So, so many American cities have flags that look like they were made in MS Paint.
Why are cities so incredibly bad at flag design?
They’re bad to such an extent that city flags are not really a known quantity. Like, I’m rapidly closing in on two decades in Los Angeles and the first time I ever remember seeing the flag was when I researched this list. And I would’ve remembered the flag, because I certainly would’ve said to myself, “What the hell is going on with that flag, is it a joke?”
I also lived in Cleveland damn near two decades and have no memory of ever seeing its flag either. And Cleveland’s design isn’t actually all that bad. I’ve always felt that, in so many ways, Cleveland is a mirror image of France.
Not all city flags are bad. Chicago’s is great and iconic (and perhaps the one and only one I could’ve described from memory). There are a few others as well that really get it right. Maybe I’ll cover those in a follow-up list. But generally — no. City flags by and large feel like they were designed by each respective city’s mayor’s kid on MS Paint. And not a recent version; the Windows 3.11 For Workgroups version.
So picking the 11 most comically ugly city flags was a hell of an endeavor. Fortunately, I had a jumping off point. In 2004, the North American Vexillological Association — I’m sure those guys know how to party — ranked the flags from 150 major U.S. cities from best to worst. And the drop off from “good” to “bad” is pretty significant. The list is basically a handful of pretty cool flags, followed by a bunch of inoffensive ones where it’s just a city’s seal slapped on a plain color background, followed by nightmare after nightmare after nightmare.
And clearly, the NAVA’s judgmental list really affected the bottom cities. The bottom three (Pocatello, Idaho; Huntington, W. Va.; Rapid City, S.D.) all quickly redesigned their flags. Milwaukee, which finished fourth from the bottom, commissioned a redesign but hasn’t officially adopted it yet. And other near-bottom finishers (including Mesa, Ariz.; Lubbock, Texas; Provo, Utah; and Montpelier, Vt.) also banged out redesigns.
Which means there’s a need for new blood on the worst city flags list. Here are the 11 I picked…
11 | North Pole, Alaska
I get that a town called North Pole in Alaska lives and dies by its gimmick. But there’s got to be a more dignified way to have that gimmick manifest itself in flag form. Especially since the city’s not, like, selling mass quantities of this flag at its souvenir shops. There’s a reason that graphic above is so small — images of North Pole’s flag aren’t all over the place. That was the largest version of it I could find online.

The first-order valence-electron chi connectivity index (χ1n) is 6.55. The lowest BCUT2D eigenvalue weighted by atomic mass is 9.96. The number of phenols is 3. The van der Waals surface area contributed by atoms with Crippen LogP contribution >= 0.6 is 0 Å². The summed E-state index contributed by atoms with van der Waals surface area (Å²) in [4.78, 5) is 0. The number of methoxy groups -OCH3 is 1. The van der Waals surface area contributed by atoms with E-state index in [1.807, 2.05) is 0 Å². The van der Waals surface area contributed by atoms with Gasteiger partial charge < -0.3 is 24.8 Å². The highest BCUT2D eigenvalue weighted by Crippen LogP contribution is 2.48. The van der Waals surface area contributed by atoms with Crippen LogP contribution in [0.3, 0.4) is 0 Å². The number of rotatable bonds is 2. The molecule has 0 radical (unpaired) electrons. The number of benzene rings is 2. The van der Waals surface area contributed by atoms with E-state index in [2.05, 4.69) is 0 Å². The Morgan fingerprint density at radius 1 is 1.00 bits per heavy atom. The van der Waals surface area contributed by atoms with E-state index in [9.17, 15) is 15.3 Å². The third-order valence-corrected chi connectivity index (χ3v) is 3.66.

10 | Jacksonville, Florida
I now know, thanks to a little research borne out of utter confusion, that northern Florida has a proud cowboy history. (Side note: Is there anyplace with cowboy history that wouldn’t call it a “proud” cowboy history? It might be the most pride-inducing history genre of all.)
That being said, this flag looks like it should belong to a city about 2,000 miles west and it somehow got real, real lost.
9 | Rochester, Minnesota
Apparently they were going for the whole “Apple IIgs” look, which I love in a retrofuturistic way — just not on a flag. Font choices matter.
8 | Plano, Texas
I’m not positive, but I think they ripped off their city logo from one of those companies that supplies food to convention centers.
7 | Anaheim, California
They couldn’t just slap some mouse ears on top of an orange and call it a day? The garishly gigantic “CITY OF ANAHEIM” and “FOUNDED 1857” take this flag to the next level of hideousness.
6 | Glendale, Arizona
Like so much in Arizona, it appears this flag was designed with totally ’90s sensibilities and never touched since.
5 | Jefferson City, Missouri
None of the elements here work together well: From the ostentatious waves bisecting the state… to the line art of the capitol building that appears indistinguishable from other capitol building in the country… to the “American flag in a funhouse mirror” overall aesthetic. But as a font guy, I think I’m most bothered by the usage of that low budget Zapf Chancery ripoff joint they picked.
4 | Inglewood, California
Someone was really up to no good designing this flag in 2008. Did they make it as a splash screen for the city website and then decide to transition over to their flag?
3 | Milwaukee, Wisconsin
There’s a reason the people of Milwaukee are desperate to change this much-maligned flag design. It’s like the city bought a clip art collection CD-ROM and decided to dump its entire contents onto their flag. Including, among other things, some other flag and a crimson red Native American.
2 | Detroit, Michigan
And yet, somehow, Detroit’s flag feels like even more of a chaotic orgy of clip art than Milwaukee’s.
1 | Tampa, Florida
It’s hard to figure out what’s going on here on first — or 2,000th — glance. But basically, it seems they just mashed up a bunch of other flags into a non-rectangular shape. Why do this, Tampa? They’ve got a whole pirate motif thing. Why not just go with the Jolly Roger flag and, oh I don’t know, slap a palm tree and a jetski on top of it and call it a day?